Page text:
Spotlight on the Arts | Kick-Starting an Arts Business

Traditional route of business financing is often the road less traveled
Kentucky Crafted artist Melissa Oesch, owner of Lexington-based ReImagined By Luna, led a discussion on arts entrepreneurship at Arts Inc.,  a Lexington incubator for artists seeking to start  a small business.
Kentucky Crafted artist Melissa Oesch, owner of Lexington-based ReImagined By Luna, led a discussion on arts entrepreneurship at Arts Inc.,
a Lexington incubator for artists seeking to start
a small business.

There is no magic wand that transforms an artist who is a hobbyist into a small-business owner in the growing creative economy. There are, however, resources available to artists who want to make that leap into entrepreneurship.

At the Mountain Association for Community Economic Development (MACED), headquartered in the arts community of Berea, helping small-business owners –  including artists – get their entrepreneurial effort off the ground is a mission.

MACED, which serves the 54-county Appalachian Regional Commission geographic area, has credibility in working with artists. The association partnered with Berea Tourism and the Berea city government to found the Gallery 123 Arts Accelerator program. That program provides gallery and studio space to a group of artists, selected each year, as well as business education and microloans (less than $50,000) for materials and to get started as business owners within that gallery space.

MACED has also embraced a unique approach to crowdfunding to help artists generate capital, said Paul Wright, MACED’s vice president of enterprise development.

Crowdfunding is a process used by entrepreneurs to raise small amounts of money from a large number of people. This practice is typically done via the internet with crowdfunding sites like Kickstarter and Indiegogo.

“There are a lot of artists using crowdfunding. We’ve decided to come alongside that and rather than compete head-to-head with a crowdfunding site, we created the Crowdmatch Microloan Program.”

If an artist engages in a successful crowdfunding campaign, MACED, through its Crowdmatch program, will match the amount that is raised, dollar for dollar, at 0-percent interest.

“Crowdfunding is good for the startup entrepreneur who has a following, which lends itself to creatives,” Wright said. “Our program doesn’t require collateral or a credit score to apply. We just look at the business owner’s ability to leverage crowdsourcing as a strong indicator of the viability of the business.”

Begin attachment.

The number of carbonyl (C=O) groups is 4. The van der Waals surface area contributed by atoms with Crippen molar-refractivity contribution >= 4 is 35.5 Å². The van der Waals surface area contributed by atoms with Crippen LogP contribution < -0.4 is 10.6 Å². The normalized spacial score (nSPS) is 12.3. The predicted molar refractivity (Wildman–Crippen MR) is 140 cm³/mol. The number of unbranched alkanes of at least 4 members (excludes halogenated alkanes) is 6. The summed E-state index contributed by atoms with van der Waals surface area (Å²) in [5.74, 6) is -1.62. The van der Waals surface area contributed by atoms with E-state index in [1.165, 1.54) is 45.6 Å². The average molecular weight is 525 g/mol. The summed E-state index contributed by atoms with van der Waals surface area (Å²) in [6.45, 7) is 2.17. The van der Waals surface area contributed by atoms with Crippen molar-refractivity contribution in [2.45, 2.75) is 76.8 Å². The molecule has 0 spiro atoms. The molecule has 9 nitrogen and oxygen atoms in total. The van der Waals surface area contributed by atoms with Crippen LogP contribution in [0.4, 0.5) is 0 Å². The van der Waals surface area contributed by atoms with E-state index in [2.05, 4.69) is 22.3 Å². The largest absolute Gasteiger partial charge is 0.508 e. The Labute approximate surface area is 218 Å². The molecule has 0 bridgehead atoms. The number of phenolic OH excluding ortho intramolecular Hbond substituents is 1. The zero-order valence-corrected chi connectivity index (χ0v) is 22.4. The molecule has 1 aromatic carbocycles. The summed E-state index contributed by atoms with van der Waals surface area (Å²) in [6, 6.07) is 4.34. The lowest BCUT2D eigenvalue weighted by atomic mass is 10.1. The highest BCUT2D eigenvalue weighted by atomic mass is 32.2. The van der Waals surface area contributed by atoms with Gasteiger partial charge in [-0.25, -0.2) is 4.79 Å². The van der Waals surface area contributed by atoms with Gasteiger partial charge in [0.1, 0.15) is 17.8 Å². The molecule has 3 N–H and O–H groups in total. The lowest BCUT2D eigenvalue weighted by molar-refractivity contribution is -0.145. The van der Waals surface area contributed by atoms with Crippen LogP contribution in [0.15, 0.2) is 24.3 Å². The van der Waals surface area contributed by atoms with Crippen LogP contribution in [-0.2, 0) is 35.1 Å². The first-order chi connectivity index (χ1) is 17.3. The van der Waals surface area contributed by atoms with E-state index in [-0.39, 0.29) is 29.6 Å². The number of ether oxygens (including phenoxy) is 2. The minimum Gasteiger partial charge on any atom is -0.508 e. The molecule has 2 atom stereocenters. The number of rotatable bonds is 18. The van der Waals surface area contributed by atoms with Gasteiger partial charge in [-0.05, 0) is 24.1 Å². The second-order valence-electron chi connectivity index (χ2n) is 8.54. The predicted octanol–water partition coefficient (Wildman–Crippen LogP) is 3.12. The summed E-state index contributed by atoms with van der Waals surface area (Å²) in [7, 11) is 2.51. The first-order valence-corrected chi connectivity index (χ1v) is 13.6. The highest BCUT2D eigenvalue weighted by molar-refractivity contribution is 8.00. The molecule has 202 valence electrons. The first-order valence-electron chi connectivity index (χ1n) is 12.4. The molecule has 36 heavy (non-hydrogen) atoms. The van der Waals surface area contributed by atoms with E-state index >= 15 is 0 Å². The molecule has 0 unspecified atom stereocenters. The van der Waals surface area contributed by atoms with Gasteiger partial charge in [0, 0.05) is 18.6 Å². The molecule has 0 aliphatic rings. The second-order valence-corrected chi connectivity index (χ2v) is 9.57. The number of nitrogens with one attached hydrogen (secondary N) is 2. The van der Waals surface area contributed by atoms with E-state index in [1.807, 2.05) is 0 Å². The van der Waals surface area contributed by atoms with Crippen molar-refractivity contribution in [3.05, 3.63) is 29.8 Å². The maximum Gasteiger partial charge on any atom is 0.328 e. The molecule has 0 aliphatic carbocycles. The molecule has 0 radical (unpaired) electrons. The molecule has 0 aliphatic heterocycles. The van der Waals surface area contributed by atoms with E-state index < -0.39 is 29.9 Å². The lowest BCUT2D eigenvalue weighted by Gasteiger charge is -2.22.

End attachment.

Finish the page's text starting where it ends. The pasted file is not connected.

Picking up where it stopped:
That’s an opinion shared by Vallorie Henderson, a management consultant with the Kentucky Small Business Development Center’s Louisville branch.

“It’s a hard fit to connect artists with traditional lenders,” Henderson said. “I see a lot of success across the board with crowdfunding.”

Echoing Wright, Henderson said crowdfunding is well suited to artists.

“It’s individual people who are investing in the artist. They have an interest,” she said. Henderson cited Louisville’s nationally renowned Forecastle Festival, a three-day music festival that began in 2002 thanks to a Kickstarter crowdfunding campaign.

“I like to call it community funding,” Henderson said. “You are building a community with it. You are getting people involved in building something unique.”

Artists who choose to go the traditional route of applying for a bank loan should be prepared with their information, said Mark Johnson, president of Lexington-based Arts Inc., an incubator for artists seeking to start their small businesses. Among its many services, Arts Inc. provides technical assistance to artists regarding price point, marketing strategy, and how to keep and maintain a business. That’s the kind of information a bank is interested in knowing before making a loan decision.

“It comes down to whether an artist can help a bank understand how the arts business is going to make money,” Johnson said. “Instead of getting the banker to think like the artist, though, I’d counsel my clients to think like the bank, to understand what their critical issues are going to be.”

An example of translating the business of art into something tangible for a bank is knowing the cost of materials, studio space, and the all-important but sometimes elusive variable of how much an artist’s time is worth.

“Sometimes being able to produce a pricing strategy as an artist is a challenge. We as artists don’t think that way,” Johnson added. “A banker wants to know the cost though.”

Even if artists raise capital via crowdfunding or other private sources, there is still a place for the banking community in helping grow the creative economy. MACED President Peter Hille said his organization welcomes the input and participation of banking executives in advisory capacities.

“There are multiple opportunities for bankers to help,” Hille said. “They bring valuable perspectives. We think the private sector has a critical role to play in creating the new economy.”


Chris Cathers is interim executive director of the Kentucky Arts Council.

 

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